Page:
Rez Natives love us some Halloween. I mean, what’s not to love about a pagan holiday involving carved produce, telling scary stories, and free candy? It’s like it was created with us in mind.
We really get into it. NDNs are out here making full blown head-to-toe costumes from scratch. A relative once made an entire fancy dance outfit out of Budweiser boxes, bustle included. Tribal casinos and community centers put on costume contests and masquerade powwows. Carloads of cousins make trips to haunted house and corn mazes. We go Trick-Or-Treating, and every Rez has that one elder whose entire lawn becomes a montage to All Hallow’s Eve a month ahead of time, complete with inflatable ghosts, floating skeletons, and Styrofoam tombstones.
It’s my favorite holiday, too—even more than the average bear because I consider myself somewhat of a Horror aficionado. Alas, it hasn’t been easy to hold onto my Halloween spirit. Thanks to glaring cultural appropriation, rampant redface and ugly, inaccurate, homogenized cliché caricatures of Natives, the Struggle is Real.
Case and Point: It shouldn’t surprise you that since I like horror movies, I’m a fan of Eli Roth. Wait, let me correct that. WAS a fan. Like every other Native who isn’t living under a rock, I heard the hubbub about his latest project, “The Green Inferno.” Native activists, upset over his negative depiction of Indigenous people, were up in arms, brandishing figurative online torches ready to chase down Roth like he was the Frankenstein monster.
“Boycott!” They shouted.
Normally, I’d be amenable to such an outcry. But I like Eli. Eli and I go way back. Cabin Fever and Hostel were gory, blood-soaked masterpieces.
So with my reusable plastic popcorn bucket in tow, I went.
Initial gag-worthy moments like the film’s hipster white savior declaring “Have you ever fantasized about saving a dying Tribe?” (to which I responded, “Save this,” with a little one fingered salute to the screen) paled in comparison to the barrage of damaging imagery about Indigenous people that followed.
He painted the Native people red, literally. This fabricated Tribe of, dare I say, redsk*ns, didn’t have a Chief or medicine person. It’s limb-severing, eyeball-chomping leaders were what appeared to be stereotypical Hollywood contrived witch doctors. Huh? Did I travel back in time to 1955? Where’s Marty McFly and Doc Brown at? Great Scott!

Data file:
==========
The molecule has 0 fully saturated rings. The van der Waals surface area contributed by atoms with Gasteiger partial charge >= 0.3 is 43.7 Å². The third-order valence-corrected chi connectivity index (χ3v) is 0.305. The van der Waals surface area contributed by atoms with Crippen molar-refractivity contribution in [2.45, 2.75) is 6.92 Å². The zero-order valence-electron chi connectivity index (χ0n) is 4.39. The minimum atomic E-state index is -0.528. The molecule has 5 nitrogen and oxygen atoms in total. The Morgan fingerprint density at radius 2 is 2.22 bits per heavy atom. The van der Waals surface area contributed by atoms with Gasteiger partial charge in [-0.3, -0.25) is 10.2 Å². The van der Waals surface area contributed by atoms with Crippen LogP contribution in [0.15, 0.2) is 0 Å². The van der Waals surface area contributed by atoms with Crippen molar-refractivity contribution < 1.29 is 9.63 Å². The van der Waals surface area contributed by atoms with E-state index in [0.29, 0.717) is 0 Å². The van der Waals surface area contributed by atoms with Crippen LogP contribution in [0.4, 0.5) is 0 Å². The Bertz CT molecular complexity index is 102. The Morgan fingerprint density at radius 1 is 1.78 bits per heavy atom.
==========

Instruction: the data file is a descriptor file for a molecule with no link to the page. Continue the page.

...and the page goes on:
Enter every played out, hostile, degrading savage trope imaginable. We’re naked. We’re stupid. We’re inarticulate. We’re either hapless victims incapable of defending ourselves, or wild flesh-eating cannibals. This is what The Green Inferno would have you believe. The film even manages to use genital mutilation to glorify white women while simultaneously fetishizing Indigenous virgins.
I felt like a local outcast who got invited to prom by Mr. Popular, only to have a bucket of pig’s blood dumped on her head in front of the entire school.
Eli Roth’s false representation of who Native people are exemplifies everything that’s wrong appropriation, mascots, redface, and wearing Indian costumes. When I go to the Halloween section of stores and see fake headdresses, plastic tomahawks, and skimpy buckskin bikinis alongside werewolf and zombie masks, it’s disheartening.
Is this what society thinks we are? That we’re monsters? Figments of the imagination? Kith and kin to Dracula and the Wicked Witch of the West? Talk about dehumanizing. News flash: we’re not extinct and the ‘Indian’ costumes people are wearing are insulting, offensive, horribly inaccurate, and further cultural genocide. You’re committing erasure of over 566 unique and beautiful Indigenous Nations and we are the original titleholders of these lands.
Pocahottie costumes are the worst. Real Native women are out here running Indian country, playing for the WNBA and winning Mrs. Universe pageants while bratty sorority girls and thirst-trapping celebrities are bouncing around in plastic breastplates made in China, faux leather panties and warbonnets meant to be kept sacred and reserved for those Native leaders who’ve earned each feather through great acts of valor. Being an attention whore doesn’t excuse encouraging the hypersexualization of Native women when 1 in 3 are the survivors of rape and the sexual trafficking of Indigenous girls continues unchecked.
I can’t lie. Sometimes I’m tempted to snatch headdresses right off their heads, and I know I’m not the only one. Call it righteous anger, or a reckoning.
If you ever get too comfortable in your Native skin, let’s not forget that Halloween is sandwiched between a holiday that honors a greedy, lost, European slave trader who’s largely responsible for the annihilation of millions of Indigenous people (Columbus Day) and another based on a heartwarming myth that should be called Thanks-taking instead of Thanksgiving.
Natives have been disrespected for way too long, so watch us make Halloween our own, Columbus Day fall to Indigenous People’s Day, and Thanksgiving become a day when real history is acknowledged and children are educated about it, while Natives hold feasts of harvest with all of their extended family. This is it, The Return of the Living NDN.
Ruth Hopkins (Sisseton Wahpeton & Mdewakanton Dakota, Hunkpapa Lakota) is a writer, blogger, biologist, activist and judge.